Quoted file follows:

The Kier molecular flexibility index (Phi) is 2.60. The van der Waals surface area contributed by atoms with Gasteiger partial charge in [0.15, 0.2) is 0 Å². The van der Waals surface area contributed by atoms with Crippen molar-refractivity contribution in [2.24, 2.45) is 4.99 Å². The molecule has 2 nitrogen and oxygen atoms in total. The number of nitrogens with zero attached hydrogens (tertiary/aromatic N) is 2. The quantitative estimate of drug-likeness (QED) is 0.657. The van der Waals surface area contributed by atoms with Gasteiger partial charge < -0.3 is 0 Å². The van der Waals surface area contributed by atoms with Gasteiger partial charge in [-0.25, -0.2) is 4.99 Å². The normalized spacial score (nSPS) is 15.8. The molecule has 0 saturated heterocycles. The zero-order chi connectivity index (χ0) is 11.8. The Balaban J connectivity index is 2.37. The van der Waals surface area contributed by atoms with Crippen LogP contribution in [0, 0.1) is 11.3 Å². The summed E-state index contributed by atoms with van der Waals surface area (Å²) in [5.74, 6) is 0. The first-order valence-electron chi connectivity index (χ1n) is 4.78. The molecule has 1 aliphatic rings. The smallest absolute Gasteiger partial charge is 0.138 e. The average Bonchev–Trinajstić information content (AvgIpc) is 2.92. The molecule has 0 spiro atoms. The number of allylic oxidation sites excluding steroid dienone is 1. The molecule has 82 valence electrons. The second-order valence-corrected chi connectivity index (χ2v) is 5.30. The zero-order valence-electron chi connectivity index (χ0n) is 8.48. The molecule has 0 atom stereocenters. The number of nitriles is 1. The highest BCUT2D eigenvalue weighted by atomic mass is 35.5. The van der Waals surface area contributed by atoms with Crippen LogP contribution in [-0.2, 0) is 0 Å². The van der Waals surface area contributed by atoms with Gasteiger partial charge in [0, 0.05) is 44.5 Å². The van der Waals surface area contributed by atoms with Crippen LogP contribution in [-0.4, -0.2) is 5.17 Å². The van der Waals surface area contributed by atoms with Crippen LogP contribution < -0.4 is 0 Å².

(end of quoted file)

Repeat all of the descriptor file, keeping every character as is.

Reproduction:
The Kier molecular flexibility index (Phi) is 2.60. The van der Waals surface area contributed by atoms with Gasteiger partial charge in [0.15, 0.2) is 0 Å². The van der Waals surface area contributed by atoms with Crippen molar-refractivity contribution in [2.24, 2.45) is 4.99 Å². The molecule has 2 nitrogen and oxygen atoms in total. The number of nitrogens with zero attached hydrogens (tertiary/aromatic N) is 2. The quantitative estimate of drug-likeness (QED) is 0.657. The van der Waals surface area contributed by atoms with Gasteiger partial charge < -0.3 is 0 Å². The van der Waals surface area contributed by atoms with Gasteiger partial charge in [-0.25, -0.2) is 4.99 Å². The normalized spacial score (nSPS) is 15.8. The molecule has 0 saturated heterocycles. The zero-order chi connectivity index (χ0) is 11.8. The Balaban J connectivity index is 2.37. The van der Waals surface area contributed by atoms with Crippen LogP contribution in [0, 0.1) is 11.3 Å². The summed E-state index contributed by atoms with van der Waals surface area (Å²) in [5.74, 6) is 0. The first-order valence-electron chi connectivity index (χ1n) is 4.78. The molecule has 1 aliphatic rings. The smallest absolute Gasteiger partial charge is 0.138 e. The average Bonchev–Trinajstić information content (AvgIpc) is 2.92. The molecule has 0 spiro atoms. The number of allylic oxidation sites excluding steroid dienone is 1. The molecule has 82 valence electrons. The second-order valence-corrected chi connectivity index (χ2v) is 5.30. The zero-order valence-electron chi connectivity index (χ0n) is 8.48. The molecule has 0 atom stereocenters. The number of nitriles is 1. The highest BCUT2D eigenvalue weighted by atomic mass is 35.5. The van der Waals surface area contributed by atoms with Crippen LogP contribution in [-0.2, 0) is 0 Å². The van der Waals surface area contributed by atoms with Gasteiger partial charge in [0, 0.05) is 44.5 Å². The van der Waals surface area contributed by atoms with Crippen LogP contribution in [-0.4, -0.2) is 5.17 Å². The van der Waals surface area contributed by atoms with Crippen LogP contribution < -0.4 is 0 Å².